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Re: RAW Advice

Posted: Sun May 30, 2010 11:43 pm
by David Kilpatrick
Check your installation, and clear the RAW Cache.

David

Re: RAW Advice

Posted: Wed Jun 02, 2010 12:34 am
by stewartjs
Thanks David. Have checked installation and seems OK, but you've lost me with the RAW Cache!!!

Stewart

Re: RAW Advice

Posted: Wed Jun 02, 2010 1:40 am
by David Kilpatrick
Preferences - Cache - Purge Cache

Re: RAW Advice

Posted: Wed Jun 02, 2010 11:19 pm
by stewartjs
Thanks for the advice David. Having trouble locating the Cache - never was much good with computers! Will keep trying. At least I can now process my wife's A200 RAW files, which I couldn't before.

A550 seems to produce 2 identical files, both in ARW 2.1 (Compressed) format. Is that correct?

Stewart

Re: RAW Advice

Posted: Thu Jun 03, 2010 12:47 am
by David Kilpatrick
Two files? No. Maybe one JPEG, one RAW. Or you downloaded twice in error.

You will find the cache where I said - not in Camera Raw preferences, but in Bridge preferences.

David

Re: Raw Advice

Posted: Thu Jun 10, 2010 10:21 pm
by 01af
stewartjs wrote:I may just buy PSE 8 as there are plenty of half-price offers at the moment.

Plenty of half-price offers on an Adobe product usually is a strong indication that the successor version is lurking just around the corner.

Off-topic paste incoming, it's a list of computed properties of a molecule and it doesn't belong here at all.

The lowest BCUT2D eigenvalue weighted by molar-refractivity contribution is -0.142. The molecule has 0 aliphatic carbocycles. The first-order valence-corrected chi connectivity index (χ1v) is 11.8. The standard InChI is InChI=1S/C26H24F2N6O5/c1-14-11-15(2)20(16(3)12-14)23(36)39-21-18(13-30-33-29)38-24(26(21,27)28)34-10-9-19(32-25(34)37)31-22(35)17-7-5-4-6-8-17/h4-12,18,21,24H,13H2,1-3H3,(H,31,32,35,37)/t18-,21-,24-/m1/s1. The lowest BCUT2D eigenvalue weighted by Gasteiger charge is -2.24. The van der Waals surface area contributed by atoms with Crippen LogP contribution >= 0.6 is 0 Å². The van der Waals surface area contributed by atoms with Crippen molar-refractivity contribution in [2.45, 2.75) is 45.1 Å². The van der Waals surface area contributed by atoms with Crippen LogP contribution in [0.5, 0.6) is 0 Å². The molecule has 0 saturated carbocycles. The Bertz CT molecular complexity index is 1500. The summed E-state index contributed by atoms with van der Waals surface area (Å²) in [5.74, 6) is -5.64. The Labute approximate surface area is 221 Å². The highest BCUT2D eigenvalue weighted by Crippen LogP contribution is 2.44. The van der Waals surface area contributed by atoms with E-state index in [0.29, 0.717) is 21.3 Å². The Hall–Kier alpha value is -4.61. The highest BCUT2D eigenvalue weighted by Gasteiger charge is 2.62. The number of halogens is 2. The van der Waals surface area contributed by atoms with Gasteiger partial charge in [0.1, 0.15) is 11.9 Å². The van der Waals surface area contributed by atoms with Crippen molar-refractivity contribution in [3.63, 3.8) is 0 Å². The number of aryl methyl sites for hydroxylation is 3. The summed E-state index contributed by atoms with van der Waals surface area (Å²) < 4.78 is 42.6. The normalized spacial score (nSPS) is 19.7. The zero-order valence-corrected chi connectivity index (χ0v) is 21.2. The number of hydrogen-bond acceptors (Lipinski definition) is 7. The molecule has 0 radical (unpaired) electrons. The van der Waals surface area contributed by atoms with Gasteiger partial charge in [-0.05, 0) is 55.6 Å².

On the other hand, Photoshop Elements 8 has been released ony eight months ago ...


Considering the original question---any raw converter will yield better results than in-camera JPEGs ... with the exception of Sony Image Data Converter. Still, in-camera JPEG files are more than good enough for most applications. I always shoot in Raw+JPEG mode so I have the in-camera JPEG for quick and convenient use and additionally the raw file in case something is less-than-perfect with the JPEG file.

-- Olaf

Re: Raw Advice

Posted: Fri Jun 11, 2010 12:02 am
by UrsaMajor
01af wrote:Considering the original question---any raw converter will yield better results than in-camera JPEGs ... with the exception of Sony Image Data Converter. Still, in-camera JPEG files are more than good enough for most applications. I always shoot in Raw+JPEG mode so I have the in-camera JPEG for quick and convenient use and additionally the raw file in case something is less-than-perfect with the JPEG file.
I agree completely with this philosophy, and for the reasons given. This is especially true now that the cost of storage has become quite low and there is no longer a real economic incentive to minimize the space per image.

I've just been through the process of evaluating about 650 images that I took last weekend as the volunteer photographer for a Concours/Car Show that raised about $60,000 for the local Children's Library. I found that the camera's JPEG files were quite acceptable for the vast majority of the images, with little or no additional work required.

However, there were some images that required significant post-processing, primarily where there was extreme contrast between areas in direct sun and areas in the shade of trees. In those cases, the availability of the RAW files was a real help in producing acceptable images.

With best wishes,
- Tom -